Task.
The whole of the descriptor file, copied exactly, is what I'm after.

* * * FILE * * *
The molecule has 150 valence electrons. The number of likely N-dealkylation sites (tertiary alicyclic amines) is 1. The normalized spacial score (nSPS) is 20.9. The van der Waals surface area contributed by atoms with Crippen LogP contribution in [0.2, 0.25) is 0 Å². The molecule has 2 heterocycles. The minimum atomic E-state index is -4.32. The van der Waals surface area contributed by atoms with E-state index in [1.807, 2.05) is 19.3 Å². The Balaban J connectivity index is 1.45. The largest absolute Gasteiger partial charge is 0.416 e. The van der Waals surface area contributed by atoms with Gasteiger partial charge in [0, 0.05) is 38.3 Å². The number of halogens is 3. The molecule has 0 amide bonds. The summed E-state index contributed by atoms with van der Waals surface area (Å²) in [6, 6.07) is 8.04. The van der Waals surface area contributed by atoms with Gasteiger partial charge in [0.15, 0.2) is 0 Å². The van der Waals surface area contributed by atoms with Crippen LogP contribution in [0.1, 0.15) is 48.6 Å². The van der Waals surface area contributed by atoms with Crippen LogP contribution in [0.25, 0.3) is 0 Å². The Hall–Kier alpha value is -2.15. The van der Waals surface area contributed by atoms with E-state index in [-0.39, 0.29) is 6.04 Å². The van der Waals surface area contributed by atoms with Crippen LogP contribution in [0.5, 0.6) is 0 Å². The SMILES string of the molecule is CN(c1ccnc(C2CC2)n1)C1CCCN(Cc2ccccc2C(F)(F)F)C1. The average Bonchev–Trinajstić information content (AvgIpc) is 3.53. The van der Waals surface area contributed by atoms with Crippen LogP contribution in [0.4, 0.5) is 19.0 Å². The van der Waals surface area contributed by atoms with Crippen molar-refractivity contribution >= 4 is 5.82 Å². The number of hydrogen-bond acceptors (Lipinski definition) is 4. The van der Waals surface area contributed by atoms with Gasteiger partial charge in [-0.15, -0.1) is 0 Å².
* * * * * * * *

The molecule has 150 valence electrons. The number of likely N-dealkylation sites (tertiary alicyclic amines) is 1. The normalized spacial score (nSPS) is 20.9. The van der Waals surface area contributed by atoms with Crippen LogP contribution in [0.2, 0.25) is 0 Å². The molecule has 2 heterocycles. The minimum atomic E-state index is -4.32. The van der Waals surface area contributed by atoms with E-state index in [1.807, 2.05) is 19.3 Å². The Balaban J connectivity index is 1.45. The largest absolute Gasteiger partial charge is 0.416 e. The van der Waals surface area contributed by atoms with Gasteiger partial charge in [0, 0.05) is 38.3 Å². The number of halogens is 3. The molecule has 0 amide bonds. The summed E-state index contributed by atoms with van der Waals surface area (Å²) in [6, 6.07) is 8.04. The van der Waals surface area contributed by atoms with Gasteiger partial charge in [0.15, 0.2) is 0 Å². The van der Waals surface area contributed by atoms with Crippen LogP contribution in [0.1, 0.15) is 48.6 Å². The van der Waals surface area contributed by atoms with Crippen LogP contribution in [0.25, 0.3) is 0 Å². The Hall–Kier alpha value is -2.15. The van der Waals surface area contributed by atoms with E-state index in [-0.39, 0.29) is 6.04 Å². The van der Waals surface area contributed by atoms with Crippen LogP contribution in [0.5, 0.6) is 0 Å². The SMILES string of the molecule is CN(c1ccnc(C2CC2)n1)C1CCCN(Cc2ccccc2C(F)(F)F)C1. The average Bonchev–Trinajstić information content (AvgIpc) is 3.53. The van der Waals surface area contributed by atoms with Crippen LogP contribution in [0.4, 0.5) is 19.0 Å². The van der Waals surface area contributed by atoms with Crippen molar-refractivity contribution >= 4 is 5.82 Å². The number of hydrogen-bond acceptors (Lipinski definition) is 4. The van der Waals surface area contributed by atoms with Gasteiger partial charge in [-0.15, -0.1) is 0 Å².